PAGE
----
Thursday, December 01, 2011

Avoiding Purgatory via Prayer and Contemplation

Brethren, Peace and Good to you in Jesus Christ. I've been slowy and prayerfully reading The Three Ages of the Interior Life (2 Volume Set), by the late, great Fr. Regiald Garrigou-Lagarance, O.P., and I thought I should share this quote with you:
Finally, as sanctifying grace is essentially ordained to eternal life, it is also ordainedto a proximate disposition for us to receive the light of glory immediately after death without passing through purgatory. Purgatory is a punishment which presupposes a sin that have been completed if we had accepted with better dispositions the sufferings of the present life. Itis certain, in fact, that no one will be detained in purgatory except for sins he coould have avoided or for negligence in making reparation for them. Normally purgatory should be spent in this life while meriting, while growing in love, instead of after death without merit.

The proximate disposition to receive the light of glory immediately after death pressuposes a true purification analogous to that in souls that are about to leave purgatory and that have an ardent desire for the beatific vision. This ardent desire exists ordinarily in this life only in the union with God which results from the infused contemplation of the mysteries of salvation. Hence, contemplation stands out clearly even now, not as an extraordinary grace, but as an eminent grace in the normal way of sanctity.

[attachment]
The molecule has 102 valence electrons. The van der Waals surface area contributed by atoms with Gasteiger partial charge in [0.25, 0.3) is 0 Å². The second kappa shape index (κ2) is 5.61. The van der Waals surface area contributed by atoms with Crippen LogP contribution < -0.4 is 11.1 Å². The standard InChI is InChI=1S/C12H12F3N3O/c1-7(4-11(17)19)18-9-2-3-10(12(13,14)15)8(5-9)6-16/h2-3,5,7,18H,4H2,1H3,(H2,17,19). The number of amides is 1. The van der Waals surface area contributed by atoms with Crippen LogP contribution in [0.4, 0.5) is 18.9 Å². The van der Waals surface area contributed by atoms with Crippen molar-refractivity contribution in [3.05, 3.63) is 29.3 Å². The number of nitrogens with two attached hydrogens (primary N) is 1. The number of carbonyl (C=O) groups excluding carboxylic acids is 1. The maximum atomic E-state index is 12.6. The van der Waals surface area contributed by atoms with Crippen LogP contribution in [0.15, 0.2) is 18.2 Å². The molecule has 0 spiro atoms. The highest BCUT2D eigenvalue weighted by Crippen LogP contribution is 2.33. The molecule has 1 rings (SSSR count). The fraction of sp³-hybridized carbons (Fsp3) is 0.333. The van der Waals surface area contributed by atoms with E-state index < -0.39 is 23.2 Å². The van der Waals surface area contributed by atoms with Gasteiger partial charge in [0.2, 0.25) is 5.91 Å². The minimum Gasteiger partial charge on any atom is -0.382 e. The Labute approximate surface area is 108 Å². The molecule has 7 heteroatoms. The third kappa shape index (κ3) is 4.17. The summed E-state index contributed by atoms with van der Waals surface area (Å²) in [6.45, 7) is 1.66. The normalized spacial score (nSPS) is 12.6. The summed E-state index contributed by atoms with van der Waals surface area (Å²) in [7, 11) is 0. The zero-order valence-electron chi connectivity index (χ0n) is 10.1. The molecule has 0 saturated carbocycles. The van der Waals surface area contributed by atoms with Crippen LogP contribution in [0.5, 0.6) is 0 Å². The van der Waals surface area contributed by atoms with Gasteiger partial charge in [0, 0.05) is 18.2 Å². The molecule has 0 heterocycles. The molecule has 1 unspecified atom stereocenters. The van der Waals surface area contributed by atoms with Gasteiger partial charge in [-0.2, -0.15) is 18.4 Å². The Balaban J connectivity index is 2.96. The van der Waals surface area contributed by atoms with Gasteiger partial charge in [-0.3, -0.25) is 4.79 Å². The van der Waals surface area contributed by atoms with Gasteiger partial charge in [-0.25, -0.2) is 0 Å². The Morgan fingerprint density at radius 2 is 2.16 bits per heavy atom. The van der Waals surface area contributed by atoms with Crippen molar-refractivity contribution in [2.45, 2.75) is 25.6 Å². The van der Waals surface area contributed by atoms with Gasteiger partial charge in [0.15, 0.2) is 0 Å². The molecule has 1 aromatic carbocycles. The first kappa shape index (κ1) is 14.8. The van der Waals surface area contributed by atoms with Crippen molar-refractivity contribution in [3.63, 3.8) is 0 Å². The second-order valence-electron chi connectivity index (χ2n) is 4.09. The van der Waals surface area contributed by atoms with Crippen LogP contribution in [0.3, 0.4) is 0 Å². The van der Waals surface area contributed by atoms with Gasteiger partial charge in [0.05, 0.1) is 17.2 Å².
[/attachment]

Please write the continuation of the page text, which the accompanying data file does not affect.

What does this mean?

First, that Purgatory is meant to be experienced in this life by accepting with the right dispositions the sufferings of this life.

Second, that the same desire that the souls in Purgatory feel to attain the Presence of God is analogous- that is "comparable in certain respects, typically in a way that makes clearer the nature of the things compared" - to the desire that the prayerful soul experiences *in this life* through infused contemplation;

Third and last, that the gift of infused contemplation is not an extraordinary gift of the Holy Spirit - a gratis gratiae datae or "charism" we would say today - but an eminent grace given in the ordinary way of holiness. In other words, God does not grant the gift of infused contemplation only to men and women of extraordinary holiness, rather, He grants it to anyone that asks for it. Then, at the end of one's life, having purged all our sins while alive, we would depart this life with the same desire that the souls in Purgatory experience for the Beatific Vision.

Fr. Garrigou-Lagrange's teaching is so right, is so beautiful, that my reading of it proceeds slowly because I just want to drop the book and pray at every junction.

Therefore, my brothers and sisters, pray, pray without ceasing and ask for the gifts of infused contemplation and you shall receive them.